Monday, December 22, 2014

Can flu cause mental illness?

A new study looks back a half-century and finds that bipolar disorder in adults is four times as common now if their pregnant mothers had the flu then. A protein secreted by the brain might play a role.

Can flu cause mental illness?

Dr. Keith Veselik, director of primary care at Loyola University Health System offered up some cautionary signs to watch out for when debating on heading to the gym during cold and flu
Dr. Keith Veselik, director of primary care at Loyola University Health System offered up some cautionary signs to watch out for when debating on heading to the gym during cold and flu

In a Psych. 101 class many years ago, I remember learning that some mental disorders were more common among people born in winter and spring. The reason was unclear. I pretty much forgot about this interesting factoid until reading about a recent study that found evidence of a link between some mental illness and the seasons: the flu.

The new study, published online this month in the journal JAMA Psychiatry, found that in utero exposure to maternal influenza was associated with a four-fold increase in the likelihood of developing bipolar disorder. The disorder, once known as manic depression, causes dramatic shifts in mood and energy, and can inhibit the ability to carry out day-to-day tasks. It affects an estimated 2.6 percent of American adults each year.

The research analyzed data from the Child Health and Development Studies, a large cohort of 19,044 people born in Alameda County, Calif., between 1956 and 1966. All of the study participants’ mothers were members of the Kaiser Permanente insurance plan when they gave birth—providing the researchers with fairly comprehensive data on maternal health and information on whether or not they had the flu while pregnant.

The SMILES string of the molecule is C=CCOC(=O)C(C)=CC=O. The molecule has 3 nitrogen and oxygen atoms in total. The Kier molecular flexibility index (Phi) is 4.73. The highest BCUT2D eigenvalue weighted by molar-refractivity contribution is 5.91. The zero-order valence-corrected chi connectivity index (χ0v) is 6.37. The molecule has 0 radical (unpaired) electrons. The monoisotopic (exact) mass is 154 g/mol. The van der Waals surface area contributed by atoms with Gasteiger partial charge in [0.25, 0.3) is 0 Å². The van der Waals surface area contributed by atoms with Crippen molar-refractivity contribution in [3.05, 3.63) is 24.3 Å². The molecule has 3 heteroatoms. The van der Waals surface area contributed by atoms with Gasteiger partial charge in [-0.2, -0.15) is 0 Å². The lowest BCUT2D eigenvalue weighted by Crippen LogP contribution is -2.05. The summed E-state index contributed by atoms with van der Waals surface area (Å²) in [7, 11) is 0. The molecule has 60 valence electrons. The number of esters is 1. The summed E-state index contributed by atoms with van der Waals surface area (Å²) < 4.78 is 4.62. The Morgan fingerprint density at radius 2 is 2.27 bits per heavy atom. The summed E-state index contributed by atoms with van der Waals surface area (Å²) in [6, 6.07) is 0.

To test the hypothesis that in utero exposure to maternal influenza is associated with developing bipolar disorder as an adult, the researchers first had to identify all members of the Child Health and Development Study who developed the disorder after childhood. To do this, they reviewed Kaiser’s medical database and records from Alameda County Behavioral Health Care Services, and sent questionnaires to all study participants and their mothers. After all possible cases were identified, a structured clinical interview was conducted with each person to independently confirm bipolar disorder. There were 92 cases of the disorder.

For each person with bipolar disorder, they then identified up to eight other study participants who did not have the disorder but were the same sex and were born within 30 days of the person with bipolar. These 722 people served as a matched control group that was as identical as possible to the group of people with bipolar disorder. At this point in the analysis, the researchers did not know any participants' family histories of the flu. If maternal influenza played no role in the development of adult bipolar disorder, then the rate of maternal influenza would theoretically be equal in both groups. They then reviewed medical records of all the mothers' pregnancies.